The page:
Young family moving into their new home, a Housing Choice Voucher will assist them with their rent each month.

What is a reasonable accommodation under HUD Section 504?

A reasonable accommodation is a change, adaptation or modification to a policy, program, service, or workplace which will allow a qualified person with a disability to participate fully in a program, take advantage of a service, or perform a job. Reasonable accommodations may include, for example, those which are necessary in order for the person with a disability to use and enjoy a dwelling, including public and common use spaces. Since persons with disabilities may have special needs due to their disabilities, in some cases, simply treating them exactly the same as others may not ensure that they have an equal opportunity to use and enjoy a dwelling.

In order to show that a requested accommodation may be necessary, there must be an identifiable relationship, or nexus, between the requested accommodation and the individual's disability. As discussed in the next question and answer, what is reasonable must be determined on a case-by-case basis. However, experience has shown that the following examples are often reasonable accommodations.

A federally assisted housing provider has a policy of not providing assigned parking spaces. A tenant with a mobility impairment, who has difficulty walking, is provided a reasonable accommodation by being given an assigned accessible parking space in front of the entrance to his unit.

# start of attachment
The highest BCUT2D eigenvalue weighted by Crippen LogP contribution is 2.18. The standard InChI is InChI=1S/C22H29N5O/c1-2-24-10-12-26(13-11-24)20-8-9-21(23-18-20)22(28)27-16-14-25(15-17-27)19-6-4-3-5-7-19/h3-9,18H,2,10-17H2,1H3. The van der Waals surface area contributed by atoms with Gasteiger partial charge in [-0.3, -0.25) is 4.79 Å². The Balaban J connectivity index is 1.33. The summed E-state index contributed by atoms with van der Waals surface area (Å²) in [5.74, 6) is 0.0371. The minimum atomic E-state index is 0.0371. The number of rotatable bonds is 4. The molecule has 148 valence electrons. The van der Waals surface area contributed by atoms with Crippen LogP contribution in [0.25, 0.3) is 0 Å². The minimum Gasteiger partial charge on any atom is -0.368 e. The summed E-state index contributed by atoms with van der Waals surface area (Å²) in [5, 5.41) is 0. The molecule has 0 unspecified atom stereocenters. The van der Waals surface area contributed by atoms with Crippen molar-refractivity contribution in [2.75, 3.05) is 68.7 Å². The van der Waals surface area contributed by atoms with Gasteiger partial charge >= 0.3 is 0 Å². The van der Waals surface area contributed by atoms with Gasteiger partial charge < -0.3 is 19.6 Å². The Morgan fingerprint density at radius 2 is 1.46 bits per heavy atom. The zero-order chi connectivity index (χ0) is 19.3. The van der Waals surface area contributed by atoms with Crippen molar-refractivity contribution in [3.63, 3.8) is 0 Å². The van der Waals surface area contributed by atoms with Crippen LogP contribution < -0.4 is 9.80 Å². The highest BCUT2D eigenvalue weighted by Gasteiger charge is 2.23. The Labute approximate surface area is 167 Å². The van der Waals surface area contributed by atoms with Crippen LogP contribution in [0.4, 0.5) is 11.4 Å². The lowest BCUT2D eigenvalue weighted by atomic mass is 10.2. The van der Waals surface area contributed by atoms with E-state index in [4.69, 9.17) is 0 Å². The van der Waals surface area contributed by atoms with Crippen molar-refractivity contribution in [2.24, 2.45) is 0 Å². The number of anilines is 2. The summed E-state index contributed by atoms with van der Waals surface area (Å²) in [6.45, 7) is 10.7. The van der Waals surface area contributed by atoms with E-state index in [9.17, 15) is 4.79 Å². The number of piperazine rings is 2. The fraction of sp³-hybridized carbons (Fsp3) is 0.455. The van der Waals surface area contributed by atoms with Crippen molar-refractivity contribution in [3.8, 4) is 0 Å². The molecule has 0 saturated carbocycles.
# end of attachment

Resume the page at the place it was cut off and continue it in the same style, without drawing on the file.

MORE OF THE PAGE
A federally assisted housing provider has a policy of requiring tenants to come to the rental office to pay their rent. A tenant with a mental disability, who is afraid to leave her unit, is provided a reasonable accommodation by being allowed to mail her rent payment.

A federally assisted housing provider has a no pets policy. A tenant, who uses a wheelchair and has difficulty picking up items off the ground, is allowed to have an assistive animal that fetches things for her as a reasonable accommodation to her disability.

An older tenant has a stroke and begins to use a wheelchair. Her apartment has steps at the entrance and she needs a ramp to enter the unit. Her federally assisted housing provider pays for the construction of a ramp as a reasonable accommodation to the tenant's disability.


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HOUSING DIVISION | MONTANA DEPARTMENT OF COMMERCE
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